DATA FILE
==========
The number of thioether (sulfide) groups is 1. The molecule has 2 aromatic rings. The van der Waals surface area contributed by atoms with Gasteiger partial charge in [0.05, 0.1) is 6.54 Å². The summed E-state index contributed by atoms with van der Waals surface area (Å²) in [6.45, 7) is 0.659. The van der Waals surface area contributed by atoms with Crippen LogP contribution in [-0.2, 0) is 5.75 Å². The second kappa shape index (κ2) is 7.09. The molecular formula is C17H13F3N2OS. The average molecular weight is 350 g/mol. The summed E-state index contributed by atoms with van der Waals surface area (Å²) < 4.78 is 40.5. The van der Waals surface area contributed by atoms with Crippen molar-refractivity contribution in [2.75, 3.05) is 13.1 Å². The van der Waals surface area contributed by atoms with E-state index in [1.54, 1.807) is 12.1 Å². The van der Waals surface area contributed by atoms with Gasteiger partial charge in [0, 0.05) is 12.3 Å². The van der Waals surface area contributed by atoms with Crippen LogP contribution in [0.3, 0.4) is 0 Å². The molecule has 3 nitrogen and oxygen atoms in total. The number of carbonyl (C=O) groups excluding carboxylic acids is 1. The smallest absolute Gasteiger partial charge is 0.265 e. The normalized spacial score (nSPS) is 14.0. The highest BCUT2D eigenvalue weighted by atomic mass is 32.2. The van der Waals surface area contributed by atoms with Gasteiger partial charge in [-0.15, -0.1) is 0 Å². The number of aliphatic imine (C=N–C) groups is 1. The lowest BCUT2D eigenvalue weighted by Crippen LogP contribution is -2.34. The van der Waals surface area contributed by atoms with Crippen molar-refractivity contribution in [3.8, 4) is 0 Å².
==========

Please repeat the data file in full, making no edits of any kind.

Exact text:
The number of thioether (sulfide) groups is 1. The molecule has 2 aromatic rings. The van der Waals surface area contributed by atoms with Gasteiger partial charge in [0.05, 0.1) is 6.54 Å². The summed E-state index contributed by atoms with van der Waals surface area (Å²) in [6.45, 7) is 0.659. The van der Waals surface area contributed by atoms with Crippen LogP contribution in [-0.2, 0) is 5.75 Å². The second kappa shape index (κ2) is 7.09. The molecular formula is C17H13F3N2OS. The average molecular weight is 350 g/mol. The summed E-state index contributed by atoms with van der Waals surface area (Å²) < 4.78 is 40.5. The van der Waals surface area contributed by atoms with Crippen molar-refractivity contribution in [2.75, 3.05) is 13.1 Å². The van der Waals surface area contributed by atoms with E-state index in [1.54, 1.807) is 12.1 Å². The van der Waals surface area contributed by atoms with Gasteiger partial charge in [0, 0.05) is 12.3 Å². The van der Waals surface area contributed by atoms with Crippen LogP contribution in [0.3, 0.4) is 0 Å². The molecule has 3 nitrogen and oxygen atoms in total. The number of carbonyl (C=O) groups excluding carboxylic acids is 1. The smallest absolute Gasteiger partial charge is 0.265 e. The normalized spacial score (nSPS) is 14.0. The highest BCUT2D eigenvalue weighted by atomic mass is 32.2. The van der Waals surface area contributed by atoms with Gasteiger partial charge in [-0.15, -0.1) is 0 Å². The number of aliphatic imine (C=N–C) groups is 1. The lowest BCUT2D eigenvalue weighted by Crippen LogP contribution is -2.34. The van der Waals surface area contributed by atoms with Crippen molar-refractivity contribution in [3.8, 4) is 0 Å².